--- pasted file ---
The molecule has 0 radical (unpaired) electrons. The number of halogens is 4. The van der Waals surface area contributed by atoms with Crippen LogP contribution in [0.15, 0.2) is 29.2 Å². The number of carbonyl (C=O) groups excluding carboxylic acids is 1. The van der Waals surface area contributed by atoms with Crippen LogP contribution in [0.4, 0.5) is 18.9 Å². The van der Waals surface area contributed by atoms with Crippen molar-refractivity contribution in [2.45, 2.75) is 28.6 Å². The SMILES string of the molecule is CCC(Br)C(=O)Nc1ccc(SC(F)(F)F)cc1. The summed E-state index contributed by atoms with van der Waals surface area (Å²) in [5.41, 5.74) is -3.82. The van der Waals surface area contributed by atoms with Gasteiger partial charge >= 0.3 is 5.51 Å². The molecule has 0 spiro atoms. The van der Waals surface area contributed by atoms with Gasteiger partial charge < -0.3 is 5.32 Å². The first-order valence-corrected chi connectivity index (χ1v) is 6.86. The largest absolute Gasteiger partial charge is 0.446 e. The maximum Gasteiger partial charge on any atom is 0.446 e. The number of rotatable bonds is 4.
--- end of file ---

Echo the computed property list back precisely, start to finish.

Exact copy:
The molecule has 0 radical (unpaired) electrons. The number of halogens is 4. The van der Waals surface area contributed by atoms with Crippen LogP contribution in [0.15, 0.2) is 29.2 Å². The number of carbonyl (C=O) groups excluding carboxylic acids is 1. The van der Waals surface area contributed by atoms with Crippen LogP contribution in [0.4, 0.5) is 18.9 Å². The van der Waals surface area contributed by atoms with Crippen molar-refractivity contribution in [2.45, 2.75) is 28.6 Å². The SMILES string of the molecule is CCC(Br)C(=O)Nc1ccc(SC(F)(F)F)cc1. The summed E-state index contributed by atoms with van der Waals surface area (Å²) in [5.41, 5.74) is -3.82. The van der Waals surface area contributed by atoms with Gasteiger partial charge >= 0.3 is 5.51 Å². The molecule has 0 spiro atoms. The van der Waals surface area contributed by atoms with Gasteiger partial charge < -0.3 is 5.32 Å². The first-order valence-corrected chi connectivity index (χ1v) is 6.86. The largest absolute Gasteiger partial charge is 0.446 e. The maximum Gasteiger partial charge on any atom is 0.446 e. The number of rotatable bonds is 4.